Securities fraud cases can be very complex

On Behalf of | Nov 23, 2016 | Securities |

People who deal with securities and information about publicly traded companies have to be careful about what they say and do. It is possible for a person to face criminal charges if he or she makes false claims that others use to make decisions about investments.

One serious type of securities fraud is insider trading. This occurs when a person who has intimate knowledge of a company’s financial situation or circumstances that could affect the finances uses that information to buy or sell shares of the company.

The person who is accused of insider trading doesn’t have to be an employee of the company. In fact, Martha Stewart is one example of this. She was a friend of an executive at a company where she was a shareholder. Stewart sold her shares of the company, the executive sold his shares and his daughter’s shares and then an announcement was made that a drug the company submitted for Food and Drug Administration approval was denied approval.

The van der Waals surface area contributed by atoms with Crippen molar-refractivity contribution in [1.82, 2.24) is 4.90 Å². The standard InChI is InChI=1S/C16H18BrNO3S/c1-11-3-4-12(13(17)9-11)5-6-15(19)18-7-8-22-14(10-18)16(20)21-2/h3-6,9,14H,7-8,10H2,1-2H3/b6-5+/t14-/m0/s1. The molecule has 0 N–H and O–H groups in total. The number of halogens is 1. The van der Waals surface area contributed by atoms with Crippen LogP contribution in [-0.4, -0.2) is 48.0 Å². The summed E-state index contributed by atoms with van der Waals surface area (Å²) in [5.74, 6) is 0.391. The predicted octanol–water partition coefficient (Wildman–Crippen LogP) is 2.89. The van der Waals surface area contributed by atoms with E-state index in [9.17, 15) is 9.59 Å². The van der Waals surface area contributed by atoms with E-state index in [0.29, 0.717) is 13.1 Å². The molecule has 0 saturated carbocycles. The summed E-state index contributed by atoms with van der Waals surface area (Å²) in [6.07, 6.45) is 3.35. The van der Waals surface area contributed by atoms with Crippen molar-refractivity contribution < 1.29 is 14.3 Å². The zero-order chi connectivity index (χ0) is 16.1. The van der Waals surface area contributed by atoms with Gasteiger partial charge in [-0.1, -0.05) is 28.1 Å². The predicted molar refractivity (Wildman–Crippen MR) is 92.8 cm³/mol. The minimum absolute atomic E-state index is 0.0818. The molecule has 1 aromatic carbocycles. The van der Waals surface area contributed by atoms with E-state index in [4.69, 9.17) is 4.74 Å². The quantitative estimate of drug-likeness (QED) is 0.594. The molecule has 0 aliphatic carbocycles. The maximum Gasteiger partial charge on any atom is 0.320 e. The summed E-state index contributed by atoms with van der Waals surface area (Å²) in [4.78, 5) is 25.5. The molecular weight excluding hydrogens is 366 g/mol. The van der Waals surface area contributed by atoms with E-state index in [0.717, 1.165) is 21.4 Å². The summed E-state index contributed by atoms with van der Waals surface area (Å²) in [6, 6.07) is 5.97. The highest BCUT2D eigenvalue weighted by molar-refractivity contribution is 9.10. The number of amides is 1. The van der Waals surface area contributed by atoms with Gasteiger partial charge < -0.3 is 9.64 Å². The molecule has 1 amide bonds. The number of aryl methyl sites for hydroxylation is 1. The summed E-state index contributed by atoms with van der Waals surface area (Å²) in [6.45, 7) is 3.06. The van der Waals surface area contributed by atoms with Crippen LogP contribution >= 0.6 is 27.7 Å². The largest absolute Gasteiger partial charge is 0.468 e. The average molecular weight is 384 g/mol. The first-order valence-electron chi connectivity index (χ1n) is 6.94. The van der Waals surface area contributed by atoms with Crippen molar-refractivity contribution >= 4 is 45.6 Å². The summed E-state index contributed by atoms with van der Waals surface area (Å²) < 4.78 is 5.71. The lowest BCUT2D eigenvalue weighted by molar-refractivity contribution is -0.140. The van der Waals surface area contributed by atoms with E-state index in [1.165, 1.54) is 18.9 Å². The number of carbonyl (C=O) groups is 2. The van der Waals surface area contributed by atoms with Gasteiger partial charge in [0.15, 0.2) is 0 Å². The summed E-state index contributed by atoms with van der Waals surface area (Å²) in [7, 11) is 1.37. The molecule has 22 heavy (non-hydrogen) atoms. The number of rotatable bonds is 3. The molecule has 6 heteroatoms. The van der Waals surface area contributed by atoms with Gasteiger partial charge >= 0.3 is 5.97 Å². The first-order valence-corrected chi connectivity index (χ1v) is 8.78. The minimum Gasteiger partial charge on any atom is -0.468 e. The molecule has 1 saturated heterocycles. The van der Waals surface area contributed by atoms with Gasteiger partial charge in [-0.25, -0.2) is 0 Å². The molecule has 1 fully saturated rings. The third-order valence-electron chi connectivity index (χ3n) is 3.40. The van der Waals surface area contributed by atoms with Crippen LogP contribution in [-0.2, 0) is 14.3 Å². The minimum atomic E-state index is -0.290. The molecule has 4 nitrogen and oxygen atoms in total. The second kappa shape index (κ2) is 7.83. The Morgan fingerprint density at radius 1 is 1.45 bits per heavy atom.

Misreporting a company’s financial situation is another form of securities fraud if you are a representative of the company. The Enron case is an example of this type of criminal activity. Third-party misrepresentation, which occurs when someone misrepresents what is going on in an industry, sector or company in an effort to affect trading, is another form.

Securities-related charges are often very complex. The investigations into these activities could have been going on for a while — possibly before you even knew about them. The complexity of the case is one of the reasons why you need to start your defense planning as soon as you can.

Source: FindLaw, “Securities Fraud,” accessed Nov. 23, 2016

FindLaw Network